It’s hard to get rid of a career bureaucrat, even at the supervisory level. “After you’ve been here for a year, it’s easier to kill you than fire you.” That’s what my co-workers at the Bureau of Labor Statistics would tell me on a sunny day, after we’d used up our lunch hour, but didn’t want to go back to work yet.
It is no surprise that the government agency responsible for taxing the rich and funding the liberal management of our lives for the collective would be a bastion of the most partisan members of the Democratic Party, willing to wield the hammer that is government power for the various factions of the gangster-like mob it has become.
Current tax law, or what passes for “law,” requires tyranny in its enforcement. The Internal Revenue Service has always been uniquely above the law with its unique right to preemptive seizure of a target’s property and a reverse burden of proof that requires accused taxpayers to prove their innocence.
Paging Mister Mxyzptlk: We have your dog.
From the “you just can’t make these things up” department. Who but government could come up with an idea like this? The Washington Post reports that the District of Columbia’s health department, which oversees pet licensing, sent out a letter to pet owners on Wednesday explaining changes in its system.
Gian Carlo Menotti’s first opera, The Consul, seems out-of-date now that communist Russia and its satellites have crumbled. This story of a poor wife trying to get a visa to join her dissident husband in a free land just doesn’t resonate much nowadays.
The gray Soviet-style waiting room where its heroine, Magda, goes to fill out “endless paperwork which is never quite correct” just doesn’t resonate with anyone’s experience of government today, right?
The IRS didn’t just investigate groups based on their perceived political views, but also targeted groups for “educating on the Constitution and Bill of Rights” or advocating limits on government or deficit spending, reports the Washington Post. Meanwhile, the Obama Justice Department is demanding that colleges adopt sweeping unconstitutional speech codes that ban even speech that would not offend a “reasonable person,” but only hypersensitive people, notes a prominent law professor. The Post describes the additional groups targeted by the IRS:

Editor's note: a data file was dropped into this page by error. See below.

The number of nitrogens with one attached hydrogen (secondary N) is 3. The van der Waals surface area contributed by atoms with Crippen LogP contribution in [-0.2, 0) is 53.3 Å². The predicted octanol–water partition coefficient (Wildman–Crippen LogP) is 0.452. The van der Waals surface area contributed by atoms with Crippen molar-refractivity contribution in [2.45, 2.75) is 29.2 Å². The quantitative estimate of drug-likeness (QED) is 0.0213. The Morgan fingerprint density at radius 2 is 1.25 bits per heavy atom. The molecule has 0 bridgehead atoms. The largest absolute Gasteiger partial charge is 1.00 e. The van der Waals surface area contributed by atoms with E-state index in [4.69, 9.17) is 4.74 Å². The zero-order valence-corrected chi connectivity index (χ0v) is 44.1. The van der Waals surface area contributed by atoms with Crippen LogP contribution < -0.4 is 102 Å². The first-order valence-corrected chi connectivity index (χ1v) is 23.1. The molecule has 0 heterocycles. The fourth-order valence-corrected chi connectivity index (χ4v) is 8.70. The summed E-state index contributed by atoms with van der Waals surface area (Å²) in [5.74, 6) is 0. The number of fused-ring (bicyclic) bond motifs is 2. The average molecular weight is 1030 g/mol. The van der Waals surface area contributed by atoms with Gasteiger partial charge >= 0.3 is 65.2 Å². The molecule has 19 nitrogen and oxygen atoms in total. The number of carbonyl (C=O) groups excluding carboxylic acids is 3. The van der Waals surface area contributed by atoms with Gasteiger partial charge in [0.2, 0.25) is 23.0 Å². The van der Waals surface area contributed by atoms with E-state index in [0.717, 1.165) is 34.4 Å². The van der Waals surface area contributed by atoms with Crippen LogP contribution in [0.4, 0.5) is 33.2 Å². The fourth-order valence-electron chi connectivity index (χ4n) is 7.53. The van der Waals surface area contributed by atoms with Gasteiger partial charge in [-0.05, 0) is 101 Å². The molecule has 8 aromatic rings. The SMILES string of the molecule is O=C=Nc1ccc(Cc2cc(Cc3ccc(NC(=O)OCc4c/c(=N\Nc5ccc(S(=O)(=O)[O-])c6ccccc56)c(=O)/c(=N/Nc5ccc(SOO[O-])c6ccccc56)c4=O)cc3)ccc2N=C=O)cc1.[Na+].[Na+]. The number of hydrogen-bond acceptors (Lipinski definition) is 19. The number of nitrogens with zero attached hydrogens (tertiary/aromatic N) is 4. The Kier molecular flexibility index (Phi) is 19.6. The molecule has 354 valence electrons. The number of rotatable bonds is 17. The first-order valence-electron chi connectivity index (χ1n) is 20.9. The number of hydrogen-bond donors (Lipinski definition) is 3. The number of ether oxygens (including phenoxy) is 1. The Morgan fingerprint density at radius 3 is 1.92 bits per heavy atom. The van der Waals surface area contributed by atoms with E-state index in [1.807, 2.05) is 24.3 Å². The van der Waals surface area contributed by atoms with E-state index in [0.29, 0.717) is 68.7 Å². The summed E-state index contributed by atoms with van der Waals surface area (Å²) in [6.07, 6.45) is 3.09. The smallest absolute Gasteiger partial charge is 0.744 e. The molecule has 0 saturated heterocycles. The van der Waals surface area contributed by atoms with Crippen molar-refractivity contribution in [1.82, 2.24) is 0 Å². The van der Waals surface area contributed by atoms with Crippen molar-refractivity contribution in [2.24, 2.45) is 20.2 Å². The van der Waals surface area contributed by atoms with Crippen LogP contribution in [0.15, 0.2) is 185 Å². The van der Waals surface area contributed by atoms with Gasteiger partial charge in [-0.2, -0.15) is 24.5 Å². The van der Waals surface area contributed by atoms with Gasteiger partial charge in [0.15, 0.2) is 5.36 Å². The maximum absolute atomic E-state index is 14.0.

The TSA should make its mind. First its agents get all wee-weed up when a passenger refuses to cooperate. Then when a passenger capitulates to their demands to search his person, they want to slap a fine on him.
Some clothes, too. At least that was the case with passenger John Brennan of Portland, Ore., who was stopped at a security checkpoint last year at Portland International Airport.
But it’s not her money that she spends. And it’s not really a limo either. It’s an ambulance dispatched by the local EMS.
One way the current political climate discourages job creation is by turning problem employees into lawsuits for the employers who took the risk of hiring them. A bad legal climate has gotten worse over the past several years due to the appointment of more left-wing, anti-employer judges by President Obama and an increasingly out-of-control Equal Employment Opportunity Commission.
Former Secretary of State Hillary Clinton, as readers may remember, famously asked this question when she testified before Congress last January. She used it to deflect questions about the attack on the U.S. installation in Benghazi that left four U.S. officials dead, including Ambassador Chris Stevens.
The State Department is nothing if not consistent.
Reportedly, a pair of U.S. Senators – Republican Pat Toomey of Pennsylvania and Democrat Joe Manchin of West Virginia – have put together a compromise on extending background checks, as a way of keeping some element of President Obama’s gun-restrictions proposal alive in Congress.
Toomey was reassuring about the concern that “universal background checks” Continue reading